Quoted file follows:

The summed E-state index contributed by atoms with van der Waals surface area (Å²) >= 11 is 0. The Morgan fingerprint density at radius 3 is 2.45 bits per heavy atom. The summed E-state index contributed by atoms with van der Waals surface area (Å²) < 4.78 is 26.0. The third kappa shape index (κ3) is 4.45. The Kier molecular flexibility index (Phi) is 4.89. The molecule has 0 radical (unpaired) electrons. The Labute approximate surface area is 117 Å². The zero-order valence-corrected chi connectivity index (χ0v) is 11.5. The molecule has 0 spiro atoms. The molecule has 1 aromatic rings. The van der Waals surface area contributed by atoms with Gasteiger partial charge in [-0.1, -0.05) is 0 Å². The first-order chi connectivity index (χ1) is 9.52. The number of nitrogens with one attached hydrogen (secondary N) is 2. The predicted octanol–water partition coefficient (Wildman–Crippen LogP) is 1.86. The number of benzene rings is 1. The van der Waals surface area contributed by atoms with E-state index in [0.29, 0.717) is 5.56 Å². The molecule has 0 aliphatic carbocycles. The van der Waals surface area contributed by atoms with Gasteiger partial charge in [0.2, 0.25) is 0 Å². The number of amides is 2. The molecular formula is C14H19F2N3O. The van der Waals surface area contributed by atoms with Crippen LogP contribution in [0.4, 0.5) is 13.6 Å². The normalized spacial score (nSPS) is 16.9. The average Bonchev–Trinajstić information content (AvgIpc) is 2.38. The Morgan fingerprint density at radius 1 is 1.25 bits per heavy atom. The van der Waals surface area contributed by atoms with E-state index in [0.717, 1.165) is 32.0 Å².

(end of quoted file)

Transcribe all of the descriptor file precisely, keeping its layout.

The summed E-state index contributed by atoms with van der Waals surface area (Å²) >= 11 is 0. The Morgan fingerprint density at radius 3 is 2.45 bits per heavy atom. The summed E-state index contributed by atoms with van der Waals surface area (Å²) < 4.78 is 26.0. The third kappa shape index (κ3) is 4.45. The Kier molecular flexibility index (Phi) is 4.89. The molecule has 0 radical (unpaired) electrons. The Labute approximate surface area is 117 Å². The zero-order valence-corrected chi connectivity index (χ0v) is 11.5. The molecule has 0 spiro atoms. The molecule has 1 aromatic rings. The van der Waals surface area contributed by atoms with Gasteiger partial charge in [-0.1, -0.05) is 0 Å². The first-order chi connectivity index (χ1) is 9.52. The number of nitrogens with one attached hydrogen (secondary N) is 2. The predicted octanol–water partition coefficient (Wildman–Crippen LogP) is 1.86. The number of benzene rings is 1. The van der Waals surface area contributed by atoms with E-state index in [0.29, 0.717) is 5.56 Å². The molecule has 0 aliphatic carbocycles. The van der Waals surface area contributed by atoms with Gasteiger partial charge in [0.2, 0.25) is 0 Å². The number of amides is 2. The molecular formula is C14H19F2N3O. The van der Waals surface area contributed by atoms with Crippen LogP contribution in [0.4, 0.5) is 13.6 Å². The normalized spacial score (nSPS) is 16.9. The average Bonchev–Trinajstić information content (AvgIpc) is 2.38. The Morgan fingerprint density at radius 1 is 1.25 bits per heavy atom. The van der Waals surface area contributed by atoms with E-state index in [0.717, 1.165) is 32.0 Å².